Look, there are no “new dimensions”! The gospel has only one dimension: Jesus said if any man would come after Me, let him deny himself, take up his cross and follow Me. It is only when we carry the gospel of Jesus Christ in the right manner by denying ourselves that we can please God and bring Him into people’s lives.

The Gospel – A Responsibility (Part 1)

And the children of the Levites bare the ark of God upon their shoulders with the staves thereon, as Moses commanded according to the word of the LORD. 1 Chr. 15:15
Early on, notice the word “shoulders” in this scripture. Shoulders speak of responsibility. Mark that.
But first, let us set a background for what we want to learn from this scripture.
In 2 Samuel 6:1-7 we read:
“1 Again, David gathered together all the chosen men of Israel, thirty thousand. 2 And David arose, and went with all the people that were with him from Baale of Judah, to bring up from thence the ark of God, whose name is called by the name of the LORD of hosts that dwelleth between the cherubims. 3 And they set the ark of God upon a new cart, and brought it out of the house of Abinadab that was in Gibeah: and Uzzah and Ahio, the sons of Abinadab, drave the new cart. 4 And they brought it out of the house of Abinadab which was at Gibeah, accompanying the ark of God: and Ahio went before the ark. 5 And David and all the house of Israel played before the LORD on all manner of instruments made of fir wood, even on harps, and on psalteries, and on timbrels, and on cornets, and on cymbals. 6 And when they came to Nachon’s threshingfloor, Uzzah put forth his hand to the ark of God, and took hold of it; for the oxen shook it. 7 And the anger of the LORD was kindled against Uzzah; and God smote him there for his error; and there he died by the ark of God.”
This account is repeated in 1 Chronicles chapter 13.
Had David made a new cart for himself to ride upon, God would have had absolutely no problem with that. But David made the cardinal error of trying to set the ark of God’s covenant with Israel on the new cart he had made. But God is not served by human hands, and this act was extremely displeasing to Him. His anger boiled over when Uzzah stretched out his hand to touch the ark as it threatened to topple over in its doomed crossing. God killed Uzzah right there and then.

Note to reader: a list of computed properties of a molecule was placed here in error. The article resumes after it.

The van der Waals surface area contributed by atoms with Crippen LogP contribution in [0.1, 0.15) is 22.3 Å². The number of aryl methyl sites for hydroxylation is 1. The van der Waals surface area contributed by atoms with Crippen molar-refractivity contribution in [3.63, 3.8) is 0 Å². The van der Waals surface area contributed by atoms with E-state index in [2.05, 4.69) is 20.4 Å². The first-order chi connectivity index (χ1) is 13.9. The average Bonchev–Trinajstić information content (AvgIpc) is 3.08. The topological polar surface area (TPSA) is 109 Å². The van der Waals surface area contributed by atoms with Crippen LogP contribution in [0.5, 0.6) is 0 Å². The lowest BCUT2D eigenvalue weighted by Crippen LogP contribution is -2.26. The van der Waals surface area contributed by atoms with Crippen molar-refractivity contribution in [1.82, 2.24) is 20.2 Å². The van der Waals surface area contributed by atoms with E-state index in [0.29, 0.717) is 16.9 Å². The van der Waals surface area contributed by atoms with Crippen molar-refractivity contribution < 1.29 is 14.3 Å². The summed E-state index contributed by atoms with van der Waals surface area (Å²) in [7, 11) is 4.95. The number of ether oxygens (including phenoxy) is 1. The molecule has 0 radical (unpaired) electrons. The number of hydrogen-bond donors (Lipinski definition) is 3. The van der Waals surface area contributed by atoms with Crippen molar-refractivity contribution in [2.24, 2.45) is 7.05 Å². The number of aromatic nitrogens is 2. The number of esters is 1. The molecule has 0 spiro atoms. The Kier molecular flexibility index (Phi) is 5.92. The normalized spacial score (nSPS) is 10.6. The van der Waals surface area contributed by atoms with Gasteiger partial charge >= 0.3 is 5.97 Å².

The ark never arrived at its destination, the holy city of Jerusalem. The mission to bring back the ark to Jerusalem came to a disgraceful and tragic end midway in its execution, and David had to leave the ark – and all the blessings that went with it – at Obededom’s house.
In 1 Chronicles chapter 15, we see David bringing the ark to Jerusalem the right way, the way God wanted it done: carried on the shoulders of the priests and Levites.
Notice that in both expeditions to bring back the ark, it is stated that there was singing and dancing. In the first attempt, the Bible even says that “David and all the house of Israel played before the LORD on all manner of instruments made of fir wood, even on harps, and on psalteries, and on timbrels, and on cornets, and on cymbals.”
But God had never intended for “all the house of Israel” to play these instruments. He had chosen specific men to play these instruments. God had given very specific instructions to Moses about who was to do what in Israel’s service to God. David over-rode that directive and he allowed “all the house of Israel” to play every kind of instrument before the Lord.
Moreover, as we have already seen, God had chosen men, not new carts, to bear the ark of the covenant upon their shoulders. God had told Moses that the ark of the covenant was to be carried by men, the priests and Levites. But David chose to ignore that directive and he built a new cart for the Lord’s ark.
David’s actions cost a man his life.

[Below: God is above all!]